Meanwhile, a gang of youths, hover by the back window of the space, looking on, silently, immobile and immune to the spectacle before them – a choreographic feast I call it later when talking to the group. They’re not let in as it could, according to Jackson, cause a security problem. But it is funny how un-infecting and how un-infectious these performances are to the audience who are perhaps most familiar with it – although perhaps not surprising either. Perhaps the ‘dance-for-the-tourist’ is not the same thing as the ‘dance-for-our-community’ and the local people can easily spot the differences and remain untouched and disinterested in the former, sensing and knowing that it bears a peculiar relation to the latter; perhaps having become a gross distortion in its desire to please the white visitor.

The day is held together by the heroic / madcap driving of Joseph, the manager / finance person who would be a PhD student in London – but who didn’t get his visa in time and so who missed the plane. He drives through some pretty vile slum lands and places of the internally displaced persons – tyres, filth, dust, miniscule shops, ramshackle, chaotic, shit in the streets, vegetable stalls, chickens cooped up ready for slaughter, dangling off poles as they’re walked to meet their malign maker; pot holed roads with intermittent speed bumps so large they scrape a hefty layer of rust and metal off the bottom of the overladen hire car every time they’re driven over, burning grassland, Man Utd emblems, flame grilled burger hoardings, and row upon row upon row of people selling bedsteads – four posters by the look of them, as if its obvious that you’re going to have 2 kids / bed, you may as well have four / bed (18 incidentally crammed into one of the ‘bedrooms’ at St Filomenas, allocated into 4 beds, packed tightly together, one of which had a bed pan underneath it with something indescribable in it. Here, even the shit looks worse than western shit. Consistency, colour, fluidity, solidity, smell, particularly the smell – all tell their own story of the undernourished peoples who have still managed to fill this pan with their overflowing guts and bladders. Despite not eating or drinking much, these peoples guts still manage to generate waste of a particularly malevolent type and in quantities which make you wonder where its all come from.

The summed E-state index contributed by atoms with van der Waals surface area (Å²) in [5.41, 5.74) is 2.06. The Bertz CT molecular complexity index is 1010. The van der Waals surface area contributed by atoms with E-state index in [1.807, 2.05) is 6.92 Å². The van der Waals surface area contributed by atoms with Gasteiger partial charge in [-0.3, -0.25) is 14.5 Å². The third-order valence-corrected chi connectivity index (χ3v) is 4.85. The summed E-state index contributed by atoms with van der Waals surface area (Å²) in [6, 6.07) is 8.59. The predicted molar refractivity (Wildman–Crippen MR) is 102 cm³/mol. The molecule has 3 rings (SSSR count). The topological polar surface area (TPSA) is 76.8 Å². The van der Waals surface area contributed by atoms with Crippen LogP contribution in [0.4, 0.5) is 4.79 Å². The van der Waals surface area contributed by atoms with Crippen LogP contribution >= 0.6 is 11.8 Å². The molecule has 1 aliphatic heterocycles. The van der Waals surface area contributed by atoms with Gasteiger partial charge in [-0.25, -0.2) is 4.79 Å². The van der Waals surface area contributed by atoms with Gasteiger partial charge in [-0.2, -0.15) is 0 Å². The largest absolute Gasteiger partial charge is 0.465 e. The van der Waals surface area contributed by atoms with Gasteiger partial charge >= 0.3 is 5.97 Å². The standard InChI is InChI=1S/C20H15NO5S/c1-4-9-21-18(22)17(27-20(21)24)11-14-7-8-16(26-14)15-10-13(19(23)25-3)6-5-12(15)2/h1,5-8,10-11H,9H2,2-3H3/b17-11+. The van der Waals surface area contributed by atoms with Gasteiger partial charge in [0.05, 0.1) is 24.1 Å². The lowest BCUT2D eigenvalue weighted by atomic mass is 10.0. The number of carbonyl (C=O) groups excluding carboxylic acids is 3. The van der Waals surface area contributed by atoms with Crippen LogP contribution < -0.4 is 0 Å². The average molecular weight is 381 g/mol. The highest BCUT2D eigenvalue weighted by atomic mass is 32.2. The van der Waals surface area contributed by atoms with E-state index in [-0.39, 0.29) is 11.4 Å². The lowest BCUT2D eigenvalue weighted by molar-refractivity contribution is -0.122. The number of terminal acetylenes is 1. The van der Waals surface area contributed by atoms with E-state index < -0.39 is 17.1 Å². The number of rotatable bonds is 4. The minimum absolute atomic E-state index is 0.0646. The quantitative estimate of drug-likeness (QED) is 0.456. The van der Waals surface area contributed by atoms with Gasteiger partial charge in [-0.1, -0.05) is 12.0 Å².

And what of the conference? Well, we and others are conferring although you wouldn’t call us delegates in the usual sense of the word. There are plenty of presentation in context – but no powerpoints or data projectors are to be seen which distance the event for its context – or even extract the event and the context and re-package them both as a series of texts into the usual microsoft package. Just what is this phenomenon of event / context / presentation all about? Yet more simulcra I guess.

There are a few discussions – of the adoring and praising type – but little critical conversation save what we ruminate about in the car and afterwards at the social part of the ‘conference’ – the bar. Jackson refers – rightly – to this as a remote conference , although its hard to suggest that there is any more than 1 delegate in this scenario, surrounded by a plethora of contributors, supporters and security surrogates.

Through the day we talk about what might be – trips to Liverpool for the dance troupe, possible student interventions in St Filomenas, my need to go to the British High Commission; possible strategic project building – all between blokes who haven’t met each other ever before (or for more than 24 hours in fact) and here we are, planning a pioneering arts education event together as if it were the most natural thing in the world. Have we gone mad or what? The presence of the Lord was very felt this morning -absent in the afternoon – but has permeated the last 48 hours – with a sense of is there something brewing up here which would be potentially life shaping – and a sense that we’re in some deeper, faster flowing waters than we might care to admit to or feel comfortable with.